In the last ten months, senior law students working under the supervision of the two Community Legal Workers at DLAS have met with more than 200 households to provide legal information, while also collecting data on the housing crisis across Halifax Regional Municipality. By collecting and reporting publicly on their work, they are joining the efforts of the many community-based organizations across the province trying to paint a picture of the real impacts of the housing crisis:

  • The Affordable Housing Association of Nova Scotia, a non-profit organization, regularly publishes a By-Name List (BNL) of the number of people who are actively homeless. As of July 4, 2023, that number was 932, up from 625 this time last year.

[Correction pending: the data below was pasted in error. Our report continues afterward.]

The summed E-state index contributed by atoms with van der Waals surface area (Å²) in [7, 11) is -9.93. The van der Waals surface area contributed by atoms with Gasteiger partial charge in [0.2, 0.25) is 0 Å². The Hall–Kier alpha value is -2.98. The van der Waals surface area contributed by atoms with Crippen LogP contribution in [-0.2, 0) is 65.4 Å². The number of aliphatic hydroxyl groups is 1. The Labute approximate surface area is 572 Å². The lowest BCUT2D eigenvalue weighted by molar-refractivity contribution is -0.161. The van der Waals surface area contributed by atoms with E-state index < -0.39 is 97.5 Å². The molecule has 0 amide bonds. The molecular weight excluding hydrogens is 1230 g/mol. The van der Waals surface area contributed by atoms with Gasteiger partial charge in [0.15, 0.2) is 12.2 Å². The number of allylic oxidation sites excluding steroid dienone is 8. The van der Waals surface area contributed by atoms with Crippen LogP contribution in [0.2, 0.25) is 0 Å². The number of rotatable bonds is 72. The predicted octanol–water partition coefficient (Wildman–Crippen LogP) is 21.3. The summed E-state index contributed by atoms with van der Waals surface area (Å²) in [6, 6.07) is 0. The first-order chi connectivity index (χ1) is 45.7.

• The Homelessness in Halifax Regional Municipality Point-in-Time Count, released every two years, is spearheaded by the municipality’s Navigator Street Outreach Program, in partnership with community organizations that rely on charitable donations and funding to sustain their work;

  • Non-profit organizations providing housing services in municipalities on Cape Breton Island, Guysborough and Antigonish published a report in August 2022 on what the worsening housing crisis looks like in the area, showing that over 400 people in eastern Nova Scotia were experiencing some form of homelessness when its data was collected in November 2021.

Housing is a human right, and the responsibility for ensuring access to affordable, accessible housing falls squarely with the provincial government—not municipalities, charities, or non-profit organizations. The same goes for public reporting on housing and residential tenancies.